We left out one small detail about the email retrieval procedure: avoiding duplicate messages. Because email is not deleted from the server when it is retrieved by Helium, each time the user presses the "Ok" button, we begin again examining the same email we've already retrieved. In order to avoid having duplicate messages in the pool, we must compare each message we retrieve from IMAP with other messages in the pool to make sure it does not already exist. We do that using constraints. In this particular case, we write an EntityConstraint that combs the pool for any email message with a matching Message-Id. The code below shows how this is done.

EntityConstraint messageIdConstraint = new AndEntityConstraint(
                                               new NameEqualsIgnoringCaseConstraint("Message-ID"), 
                                               new ValueEqualsConstraint(new StringEntityValue(messageId)));

Entity[] duplicates = Pool.getDefaultPool().search(new AttributeExistsConstraint(messageIdConstraint));
What's happening here? messageIdConstraint matches any entity whose NameEqualsIgnoringCase "Message-ID", and whose ValueEquals the string in messageId. We then search the pool for all entities which have an attribute that matches messageIdConstraint. The result of that search, stored in the array duplicates, will be any messages that have the same Message-Id as the message currently under consideration. We discard rather than download that message if there are any duplicates.

The Sound of Entities Being Added

Events are, in some sense, like sounds. One Simpleton might fire an Event, essentially making an announcement to all the other Simpletons. We then speak of other Simpletons "hearing" certain events.

When entities are added to the pool, they make a sound of their own. A sort of splash that we call AddEntityPoolEvent. The BasicEmailViewerSimpleton is the Simpleton responsible for the window labeled "Email Entities Display". It's listening for the splash of new email messages, using an EventConstraint. When it hears such an event, it parses content out of that Entity and adds a line to its tabular display.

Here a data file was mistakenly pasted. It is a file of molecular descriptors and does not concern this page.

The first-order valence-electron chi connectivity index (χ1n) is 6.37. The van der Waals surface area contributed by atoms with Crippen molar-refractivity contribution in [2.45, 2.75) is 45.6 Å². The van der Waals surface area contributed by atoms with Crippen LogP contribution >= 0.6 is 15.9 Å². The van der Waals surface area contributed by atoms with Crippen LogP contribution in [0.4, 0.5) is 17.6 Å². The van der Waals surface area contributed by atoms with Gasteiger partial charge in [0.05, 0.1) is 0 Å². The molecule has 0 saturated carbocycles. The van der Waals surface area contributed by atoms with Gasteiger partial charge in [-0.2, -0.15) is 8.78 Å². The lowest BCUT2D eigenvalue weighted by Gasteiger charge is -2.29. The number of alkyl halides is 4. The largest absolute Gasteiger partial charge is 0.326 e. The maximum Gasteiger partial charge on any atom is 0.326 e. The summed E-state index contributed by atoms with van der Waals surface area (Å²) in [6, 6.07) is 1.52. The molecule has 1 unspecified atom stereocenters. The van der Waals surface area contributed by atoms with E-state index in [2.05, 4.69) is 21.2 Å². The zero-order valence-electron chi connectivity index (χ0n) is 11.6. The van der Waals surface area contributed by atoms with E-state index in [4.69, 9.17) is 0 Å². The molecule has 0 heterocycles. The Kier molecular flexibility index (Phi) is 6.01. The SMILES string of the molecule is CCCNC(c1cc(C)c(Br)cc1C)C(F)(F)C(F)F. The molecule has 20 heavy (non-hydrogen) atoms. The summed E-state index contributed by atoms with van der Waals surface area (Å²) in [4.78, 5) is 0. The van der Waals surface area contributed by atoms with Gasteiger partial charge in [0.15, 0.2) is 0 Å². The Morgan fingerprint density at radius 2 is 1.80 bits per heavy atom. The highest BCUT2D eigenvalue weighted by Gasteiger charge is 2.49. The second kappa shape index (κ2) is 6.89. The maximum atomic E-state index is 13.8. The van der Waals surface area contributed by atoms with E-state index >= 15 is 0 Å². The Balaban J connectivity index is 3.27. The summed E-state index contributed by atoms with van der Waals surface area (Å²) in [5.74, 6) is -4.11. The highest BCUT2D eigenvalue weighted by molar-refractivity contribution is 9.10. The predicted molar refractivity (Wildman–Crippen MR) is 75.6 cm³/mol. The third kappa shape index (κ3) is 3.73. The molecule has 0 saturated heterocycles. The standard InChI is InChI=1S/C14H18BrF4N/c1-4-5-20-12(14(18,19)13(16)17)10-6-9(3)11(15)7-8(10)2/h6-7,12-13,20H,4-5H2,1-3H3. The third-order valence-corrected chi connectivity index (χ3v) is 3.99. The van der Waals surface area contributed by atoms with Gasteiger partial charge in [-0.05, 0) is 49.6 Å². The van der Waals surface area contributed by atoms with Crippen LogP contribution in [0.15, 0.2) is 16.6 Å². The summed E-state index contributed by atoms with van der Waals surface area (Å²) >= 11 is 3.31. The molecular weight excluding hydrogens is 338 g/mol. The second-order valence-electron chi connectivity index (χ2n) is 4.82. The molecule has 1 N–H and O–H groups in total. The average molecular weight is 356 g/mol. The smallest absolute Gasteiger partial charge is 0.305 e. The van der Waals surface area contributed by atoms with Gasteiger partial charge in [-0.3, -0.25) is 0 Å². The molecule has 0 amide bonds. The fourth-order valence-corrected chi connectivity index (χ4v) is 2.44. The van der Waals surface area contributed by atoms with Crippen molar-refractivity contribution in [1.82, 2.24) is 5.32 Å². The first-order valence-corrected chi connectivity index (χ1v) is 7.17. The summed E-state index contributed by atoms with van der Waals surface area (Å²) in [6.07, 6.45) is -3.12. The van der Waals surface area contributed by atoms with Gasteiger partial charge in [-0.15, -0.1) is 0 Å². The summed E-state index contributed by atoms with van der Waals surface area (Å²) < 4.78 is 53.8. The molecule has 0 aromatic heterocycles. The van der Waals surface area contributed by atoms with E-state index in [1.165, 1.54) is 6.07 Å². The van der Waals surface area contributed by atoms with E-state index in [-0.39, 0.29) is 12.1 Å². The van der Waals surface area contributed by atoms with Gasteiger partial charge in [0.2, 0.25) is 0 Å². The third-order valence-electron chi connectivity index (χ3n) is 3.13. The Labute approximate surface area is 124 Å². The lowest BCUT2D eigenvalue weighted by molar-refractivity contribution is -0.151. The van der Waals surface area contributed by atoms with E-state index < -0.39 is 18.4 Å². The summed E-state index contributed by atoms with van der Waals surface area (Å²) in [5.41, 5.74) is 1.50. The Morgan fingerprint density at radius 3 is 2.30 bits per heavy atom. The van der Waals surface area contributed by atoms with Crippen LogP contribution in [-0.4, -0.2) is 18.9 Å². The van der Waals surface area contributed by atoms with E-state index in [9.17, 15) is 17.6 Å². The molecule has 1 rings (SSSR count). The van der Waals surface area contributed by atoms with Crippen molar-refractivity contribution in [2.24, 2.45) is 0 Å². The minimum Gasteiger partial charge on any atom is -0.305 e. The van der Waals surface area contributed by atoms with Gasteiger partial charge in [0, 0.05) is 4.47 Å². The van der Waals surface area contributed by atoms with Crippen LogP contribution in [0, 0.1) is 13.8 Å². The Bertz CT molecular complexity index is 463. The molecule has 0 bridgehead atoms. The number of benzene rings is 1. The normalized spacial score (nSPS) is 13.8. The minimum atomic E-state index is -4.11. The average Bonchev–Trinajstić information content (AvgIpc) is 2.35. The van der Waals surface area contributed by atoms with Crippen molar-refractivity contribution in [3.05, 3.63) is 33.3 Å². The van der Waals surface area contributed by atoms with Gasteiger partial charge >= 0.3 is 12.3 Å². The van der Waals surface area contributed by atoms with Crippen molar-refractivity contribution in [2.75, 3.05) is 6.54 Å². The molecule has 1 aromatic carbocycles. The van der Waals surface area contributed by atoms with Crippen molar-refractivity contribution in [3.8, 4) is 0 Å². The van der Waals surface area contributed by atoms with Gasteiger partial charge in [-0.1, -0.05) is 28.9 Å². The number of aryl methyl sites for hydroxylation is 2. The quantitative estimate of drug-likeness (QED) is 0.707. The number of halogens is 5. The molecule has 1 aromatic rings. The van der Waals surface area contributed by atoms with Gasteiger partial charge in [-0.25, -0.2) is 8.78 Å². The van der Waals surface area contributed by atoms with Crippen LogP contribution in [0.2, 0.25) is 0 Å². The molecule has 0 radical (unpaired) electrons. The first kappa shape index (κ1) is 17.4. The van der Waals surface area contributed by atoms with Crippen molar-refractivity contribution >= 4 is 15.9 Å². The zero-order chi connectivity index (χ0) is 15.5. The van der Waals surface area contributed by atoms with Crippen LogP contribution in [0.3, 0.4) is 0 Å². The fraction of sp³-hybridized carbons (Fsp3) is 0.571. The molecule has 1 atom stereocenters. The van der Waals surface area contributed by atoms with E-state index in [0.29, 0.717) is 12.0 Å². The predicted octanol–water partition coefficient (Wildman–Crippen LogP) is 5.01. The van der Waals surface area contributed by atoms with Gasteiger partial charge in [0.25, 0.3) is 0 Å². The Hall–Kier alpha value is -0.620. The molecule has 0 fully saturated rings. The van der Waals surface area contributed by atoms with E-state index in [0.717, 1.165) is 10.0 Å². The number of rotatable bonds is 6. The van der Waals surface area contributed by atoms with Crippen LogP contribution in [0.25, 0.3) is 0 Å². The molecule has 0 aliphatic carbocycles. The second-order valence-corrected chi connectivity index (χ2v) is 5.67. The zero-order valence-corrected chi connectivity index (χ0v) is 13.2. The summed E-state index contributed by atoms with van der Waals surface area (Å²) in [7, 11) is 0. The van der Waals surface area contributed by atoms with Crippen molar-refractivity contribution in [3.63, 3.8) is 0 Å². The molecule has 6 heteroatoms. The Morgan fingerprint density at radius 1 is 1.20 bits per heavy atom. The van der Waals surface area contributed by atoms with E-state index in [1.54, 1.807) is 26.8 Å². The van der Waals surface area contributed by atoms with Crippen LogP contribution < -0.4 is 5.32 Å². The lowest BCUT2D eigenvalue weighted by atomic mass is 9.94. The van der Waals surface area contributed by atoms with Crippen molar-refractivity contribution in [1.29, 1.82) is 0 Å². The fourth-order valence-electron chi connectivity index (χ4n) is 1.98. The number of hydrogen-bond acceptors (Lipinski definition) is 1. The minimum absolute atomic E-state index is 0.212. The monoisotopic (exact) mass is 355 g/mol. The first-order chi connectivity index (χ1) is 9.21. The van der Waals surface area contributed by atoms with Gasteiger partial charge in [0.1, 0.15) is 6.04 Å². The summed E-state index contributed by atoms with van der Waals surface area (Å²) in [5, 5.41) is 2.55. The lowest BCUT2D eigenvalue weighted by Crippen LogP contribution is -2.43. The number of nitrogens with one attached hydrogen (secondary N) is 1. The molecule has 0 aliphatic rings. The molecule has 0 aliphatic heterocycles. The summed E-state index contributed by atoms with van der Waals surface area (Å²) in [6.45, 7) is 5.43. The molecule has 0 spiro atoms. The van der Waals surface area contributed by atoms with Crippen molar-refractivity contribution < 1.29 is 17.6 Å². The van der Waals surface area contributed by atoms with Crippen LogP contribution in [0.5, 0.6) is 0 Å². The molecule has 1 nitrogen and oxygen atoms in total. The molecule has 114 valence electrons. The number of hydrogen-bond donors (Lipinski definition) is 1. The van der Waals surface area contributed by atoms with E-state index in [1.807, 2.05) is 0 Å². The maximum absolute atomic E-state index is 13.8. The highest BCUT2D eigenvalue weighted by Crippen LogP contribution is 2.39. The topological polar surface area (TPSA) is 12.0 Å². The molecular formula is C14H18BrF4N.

There's another Simpleton listening for new email messages. (Remember what we said earlier about flexibility and having a multiplicity of listeners?) The TouchgraphEmailDisplaySimpleton is responsible for the window that says Touchgraph Email Display, and when it hears about a new email message, it adds it to the onscreen graphical display.

Show me the email!

When you double-click on a message in either the BasicEmailViewerSimpleton or the TouchgraphEmailDisplaySimpleton, an EntityDisplayRequestEvent containing a pointer to the email message's entity is fired. And that's where these Simpletons' involvement ends.

EmailDisplaySimpleton is listening for events of just this type. It has a specially-constructed EventConstraint that selects for EntityDisplayRequestEvents that point to email messages. When it hears one, it pulls out the message content and displays it in a window.


At the bottom of the EmailDisplaySimpleton's window is a Reply button. Press it and you will fire an EmailReplyRequestEvent. Here ends the EmailDisplaySimpleton's involvement.

BasicEmailReplySimpleton listens for EmailReplyRequestEvents, and upon hearing them constructs an appropriately quoted message addressed to the sender of the original. You may edit this message, and when you press the button labeled "Send", an SMTPSendRequestEvent is fired by the BasicEmailReplySimpleton.

The SMTPSendSimpleton is listening for events of this type, and when it hears them, it sends your reply to your SMTP server for delivery to its final recipient.

Extremely Weak Coupling

As you can see, joining together Simpletons with simple Events provides for a type of extremely weak coupling. Because these events may be heard by anybody and handled in any way, the applications constructed using KnownSpace end up being extremely flexible, and it becomes quite simple to modify portions of these applications without having to understand the application as a whole.